During his 26 years of incarceration, Jarrod earned several degrees (AA, BA, BS, MA) and had the privilege to administrate the onsite college program for over 12 years. Being a student and college program clerk helped him gain an insider’s perspective on the implementation and maintenance of postsecondary education programs in prison, as well as barriers to equity. Since his release in 2015, he earned an MS in Psychology, and applied to Ph.D. programs for three years, but was repeatedly denied due to his criminal background. Now, he is a Ph.D. student at Tulane University in the interdisciplinary City, Culture, Community department with a concentration in sociology, where he is studying Post Incarceration Syndrome, nosology (the history of psychiatric diagnoses), and community-engaged scholarship. To implement quality, equitable college prison programs, Jarrod emphasizes the need for including the voices of both formerly and currently incarcerated individuals.
Interests at the intersection of higher education and the criminal legal system
“My interests are the implementation of the Pell Grant, matters of racial and economic equity in prison college programs, and eliminating the barriers to admission to (and employment at) universities for formerly incarcerated individuals. I am also interested to learn and work with intersections I may not even be currently aware of.”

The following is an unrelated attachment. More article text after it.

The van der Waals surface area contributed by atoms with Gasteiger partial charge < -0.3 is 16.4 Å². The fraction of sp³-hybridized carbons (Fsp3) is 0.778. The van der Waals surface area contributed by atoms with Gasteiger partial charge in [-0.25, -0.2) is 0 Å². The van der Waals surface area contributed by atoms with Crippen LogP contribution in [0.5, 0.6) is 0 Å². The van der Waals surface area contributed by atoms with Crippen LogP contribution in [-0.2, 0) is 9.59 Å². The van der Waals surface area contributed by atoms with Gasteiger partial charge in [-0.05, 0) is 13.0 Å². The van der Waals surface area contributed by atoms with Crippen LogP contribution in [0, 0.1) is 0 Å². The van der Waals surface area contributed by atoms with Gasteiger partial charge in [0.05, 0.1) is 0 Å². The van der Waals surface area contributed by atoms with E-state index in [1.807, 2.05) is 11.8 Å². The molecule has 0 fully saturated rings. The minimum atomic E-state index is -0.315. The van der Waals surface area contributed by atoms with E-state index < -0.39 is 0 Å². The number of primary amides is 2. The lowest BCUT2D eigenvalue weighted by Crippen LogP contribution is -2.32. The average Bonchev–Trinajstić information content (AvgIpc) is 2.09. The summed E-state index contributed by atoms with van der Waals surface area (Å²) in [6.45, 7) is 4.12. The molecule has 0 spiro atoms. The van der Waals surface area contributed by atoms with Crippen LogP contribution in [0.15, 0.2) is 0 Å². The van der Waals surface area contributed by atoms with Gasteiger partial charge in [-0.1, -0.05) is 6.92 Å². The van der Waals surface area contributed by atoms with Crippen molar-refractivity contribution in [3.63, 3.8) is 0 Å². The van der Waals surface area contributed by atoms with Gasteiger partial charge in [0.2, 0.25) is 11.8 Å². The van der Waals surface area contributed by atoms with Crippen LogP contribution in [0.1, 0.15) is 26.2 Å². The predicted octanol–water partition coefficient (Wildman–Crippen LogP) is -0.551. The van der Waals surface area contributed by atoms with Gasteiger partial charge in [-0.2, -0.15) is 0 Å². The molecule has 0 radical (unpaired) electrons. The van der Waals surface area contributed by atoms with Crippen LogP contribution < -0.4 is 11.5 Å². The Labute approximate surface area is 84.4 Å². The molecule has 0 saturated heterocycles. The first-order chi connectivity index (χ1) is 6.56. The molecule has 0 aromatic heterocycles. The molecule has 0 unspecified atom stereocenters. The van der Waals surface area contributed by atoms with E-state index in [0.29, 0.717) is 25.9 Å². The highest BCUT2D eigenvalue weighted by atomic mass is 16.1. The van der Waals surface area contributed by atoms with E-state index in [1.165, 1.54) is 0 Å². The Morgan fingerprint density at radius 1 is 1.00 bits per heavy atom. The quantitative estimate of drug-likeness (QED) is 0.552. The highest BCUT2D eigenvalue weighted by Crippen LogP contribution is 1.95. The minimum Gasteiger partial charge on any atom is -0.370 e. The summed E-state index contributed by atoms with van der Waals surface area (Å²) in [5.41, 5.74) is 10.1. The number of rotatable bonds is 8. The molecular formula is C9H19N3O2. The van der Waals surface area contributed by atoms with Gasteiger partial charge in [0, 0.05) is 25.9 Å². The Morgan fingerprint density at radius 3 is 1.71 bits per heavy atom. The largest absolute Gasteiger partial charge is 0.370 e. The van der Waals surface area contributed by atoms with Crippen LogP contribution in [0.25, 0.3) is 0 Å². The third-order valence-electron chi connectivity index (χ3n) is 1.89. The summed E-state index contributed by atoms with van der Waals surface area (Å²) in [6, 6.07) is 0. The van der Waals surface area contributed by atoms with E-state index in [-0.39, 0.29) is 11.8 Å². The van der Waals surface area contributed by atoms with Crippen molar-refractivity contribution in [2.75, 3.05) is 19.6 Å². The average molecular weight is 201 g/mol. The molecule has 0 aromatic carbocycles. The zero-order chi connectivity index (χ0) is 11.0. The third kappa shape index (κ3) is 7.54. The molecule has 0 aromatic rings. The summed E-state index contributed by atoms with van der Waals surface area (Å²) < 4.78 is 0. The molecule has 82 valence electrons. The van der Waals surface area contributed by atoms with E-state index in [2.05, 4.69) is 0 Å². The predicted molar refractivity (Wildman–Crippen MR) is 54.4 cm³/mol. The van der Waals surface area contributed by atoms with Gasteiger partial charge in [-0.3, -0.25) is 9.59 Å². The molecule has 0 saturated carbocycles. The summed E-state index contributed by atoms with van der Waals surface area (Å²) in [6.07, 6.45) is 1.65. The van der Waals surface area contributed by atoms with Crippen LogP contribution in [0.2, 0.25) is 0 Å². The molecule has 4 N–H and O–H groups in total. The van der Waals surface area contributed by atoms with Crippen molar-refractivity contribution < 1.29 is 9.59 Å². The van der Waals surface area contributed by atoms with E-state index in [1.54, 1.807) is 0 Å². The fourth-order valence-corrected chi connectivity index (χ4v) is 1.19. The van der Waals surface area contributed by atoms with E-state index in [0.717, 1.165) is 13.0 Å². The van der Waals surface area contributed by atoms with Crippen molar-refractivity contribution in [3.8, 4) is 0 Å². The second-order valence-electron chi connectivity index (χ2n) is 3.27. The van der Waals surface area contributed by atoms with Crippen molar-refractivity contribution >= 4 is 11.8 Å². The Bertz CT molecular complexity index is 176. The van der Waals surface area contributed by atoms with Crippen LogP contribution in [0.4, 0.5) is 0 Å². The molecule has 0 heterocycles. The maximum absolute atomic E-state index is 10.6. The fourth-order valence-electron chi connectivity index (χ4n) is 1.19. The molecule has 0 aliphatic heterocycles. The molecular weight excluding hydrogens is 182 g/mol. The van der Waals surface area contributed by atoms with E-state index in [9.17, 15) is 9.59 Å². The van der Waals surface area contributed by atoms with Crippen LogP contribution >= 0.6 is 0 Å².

Expectations or goals for the Fellowship?
I am simply eager 1) to serve the cause of postsecondary education for the justice impacted and 2) to learn. At this point, I am uncertain whether I want to enter academia or work full time for an institution doing research and policy work for the justice impacted. I hope this fellowship will help me learn the larger arena of research and policy work at the intersection of higher education and the criminal legal system, therefore informing my future career decisions. I also want to learn more on policy work since I am uncertain if I will lean more toward being a researcher, a policy analyst, or the hybrid of the two. I am also interested in understanding where policy work begins and ends. Lastly, I am eager for the professional training, because I still feel a little rough around the edges—I understand that you don’t know what you don’t know.